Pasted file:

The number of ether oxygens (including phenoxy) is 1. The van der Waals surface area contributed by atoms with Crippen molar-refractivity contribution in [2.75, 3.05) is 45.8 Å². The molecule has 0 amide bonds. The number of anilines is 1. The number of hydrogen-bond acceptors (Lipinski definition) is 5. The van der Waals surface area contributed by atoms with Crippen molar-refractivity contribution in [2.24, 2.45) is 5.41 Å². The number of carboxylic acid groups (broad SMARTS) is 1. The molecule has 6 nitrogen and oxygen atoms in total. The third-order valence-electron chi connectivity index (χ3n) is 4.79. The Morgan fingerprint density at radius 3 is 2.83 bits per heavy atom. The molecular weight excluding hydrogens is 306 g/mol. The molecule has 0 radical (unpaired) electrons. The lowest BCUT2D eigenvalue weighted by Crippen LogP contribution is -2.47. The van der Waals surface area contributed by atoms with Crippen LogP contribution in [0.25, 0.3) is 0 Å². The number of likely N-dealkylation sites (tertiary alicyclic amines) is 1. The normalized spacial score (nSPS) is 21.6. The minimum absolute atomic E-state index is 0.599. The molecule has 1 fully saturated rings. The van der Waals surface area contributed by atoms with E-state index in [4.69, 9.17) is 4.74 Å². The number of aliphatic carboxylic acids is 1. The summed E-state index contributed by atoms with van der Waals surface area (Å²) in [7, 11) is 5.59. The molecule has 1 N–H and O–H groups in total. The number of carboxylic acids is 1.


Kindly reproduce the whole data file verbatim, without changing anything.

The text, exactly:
The number of ether oxygens (including phenoxy) is 1. The van der Waals surface area contributed by atoms with Crippen molar-refractivity contribution in [2.75, 3.05) is 45.8 Å². The molecule has 0 amide bonds. The number of anilines is 1. The number of hydrogen-bond acceptors (Lipinski definition) is 5. The van der Waals surface area contributed by atoms with Crippen molar-refractivity contribution in [2.24, 2.45) is 5.41 Å². The number of carboxylic acid groups (broad SMARTS) is 1. The molecule has 6 nitrogen and oxygen atoms in total. The third-order valence-electron chi connectivity index (χ3n) is 4.79. The Morgan fingerprint density at radius 3 is 2.83 bits per heavy atom. The molecular weight excluding hydrogens is 306 g/mol. The molecule has 0 radical (unpaired) electrons. The lowest BCUT2D eigenvalue weighted by Crippen LogP contribution is -2.47. The van der Waals surface area contributed by atoms with Crippen LogP contribution in [0.25, 0.3) is 0 Å². The number of likely N-dealkylation sites (tertiary alicyclic amines) is 1. The normalized spacial score (nSPS) is 21.6. The minimum absolute atomic E-state index is 0.599. The molecule has 1 fully saturated rings. The van der Waals surface area contributed by atoms with E-state index in [4.69, 9.17) is 4.74 Å². The number of aliphatic carboxylic acids is 1. The summed E-state index contributed by atoms with van der Waals surface area (Å²) in [7, 11) is 5.59. The molecule has 1 N–H and O–H groups in total. The number of carboxylic acids is 1.